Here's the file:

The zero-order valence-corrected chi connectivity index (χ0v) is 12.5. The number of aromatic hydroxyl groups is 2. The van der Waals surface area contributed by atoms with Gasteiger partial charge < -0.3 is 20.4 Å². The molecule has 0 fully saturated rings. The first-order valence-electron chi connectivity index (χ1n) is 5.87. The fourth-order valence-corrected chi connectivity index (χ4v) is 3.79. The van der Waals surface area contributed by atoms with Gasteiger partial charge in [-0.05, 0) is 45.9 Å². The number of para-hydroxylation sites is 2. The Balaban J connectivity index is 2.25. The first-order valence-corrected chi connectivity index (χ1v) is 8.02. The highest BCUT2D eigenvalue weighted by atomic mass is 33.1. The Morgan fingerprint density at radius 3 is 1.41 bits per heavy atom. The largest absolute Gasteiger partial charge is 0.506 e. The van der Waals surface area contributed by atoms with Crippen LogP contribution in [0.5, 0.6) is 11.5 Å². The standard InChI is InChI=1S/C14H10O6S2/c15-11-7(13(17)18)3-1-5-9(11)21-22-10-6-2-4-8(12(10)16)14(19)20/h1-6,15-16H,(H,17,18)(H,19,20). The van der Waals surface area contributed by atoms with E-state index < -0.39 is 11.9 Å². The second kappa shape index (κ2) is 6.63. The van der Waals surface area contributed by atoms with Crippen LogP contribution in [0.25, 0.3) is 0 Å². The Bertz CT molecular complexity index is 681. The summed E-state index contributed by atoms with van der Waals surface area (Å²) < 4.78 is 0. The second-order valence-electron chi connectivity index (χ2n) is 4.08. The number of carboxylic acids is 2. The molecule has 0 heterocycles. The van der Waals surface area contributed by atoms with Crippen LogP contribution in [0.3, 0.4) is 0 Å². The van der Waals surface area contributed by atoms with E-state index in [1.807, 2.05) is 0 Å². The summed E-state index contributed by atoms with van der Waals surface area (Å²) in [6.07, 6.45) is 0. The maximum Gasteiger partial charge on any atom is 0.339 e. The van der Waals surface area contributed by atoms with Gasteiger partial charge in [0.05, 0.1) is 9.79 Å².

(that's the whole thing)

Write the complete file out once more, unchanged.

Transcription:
The zero-order valence-corrected chi connectivity index (χ0v) is 12.5. The number of aromatic hydroxyl groups is 2. The van der Waals surface area contributed by atoms with Gasteiger partial charge < -0.3 is 20.4 Å². The molecule has 0 fully saturated rings. The first-order valence-electron chi connectivity index (χ1n) is 5.87. The fourth-order valence-corrected chi connectivity index (χ4v) is 3.79. The van der Waals surface area contributed by atoms with Gasteiger partial charge in [-0.05, 0) is 45.9 Å². The number of para-hydroxylation sites is 2. The Balaban J connectivity index is 2.25. The first-order valence-corrected chi connectivity index (χ1v) is 8.02. The highest BCUT2D eigenvalue weighted by atomic mass is 33.1. The Morgan fingerprint density at radius 3 is 1.41 bits per heavy atom. The largest absolute Gasteiger partial charge is 0.506 e. The van der Waals surface area contributed by atoms with Crippen LogP contribution in [0.5, 0.6) is 11.5 Å². The standard InChI is InChI=1S/C14H10O6S2/c15-11-7(13(17)18)3-1-5-9(11)21-22-10-6-2-4-8(12(10)16)14(19)20/h1-6,15-16H,(H,17,18)(H,19,20). The van der Waals surface area contributed by atoms with E-state index < -0.39 is 11.9 Å². The second kappa shape index (κ2) is 6.63. The van der Waals surface area contributed by atoms with Crippen LogP contribution in [0.25, 0.3) is 0 Å². The Bertz CT molecular complexity index is 681. The summed E-state index contributed by atoms with van der Waals surface area (Å²) < 4.78 is 0. The second-order valence-electron chi connectivity index (χ2n) is 4.08. The number of carboxylic acids is 2. The molecule has 0 heterocycles. The van der Waals surface area contributed by atoms with Crippen LogP contribution in [0.3, 0.4) is 0 Å². The van der Waals surface area contributed by atoms with E-state index in [1.807, 2.05) is 0 Å². The summed E-state index contributed by atoms with van der Waals surface area (Å²) in [6.07, 6.45) is 0. The maximum Gasteiger partial charge on any atom is 0.339 e. The van der Waals surface area contributed by atoms with Gasteiger partial charge in [0.05, 0.1) is 9.79 Å².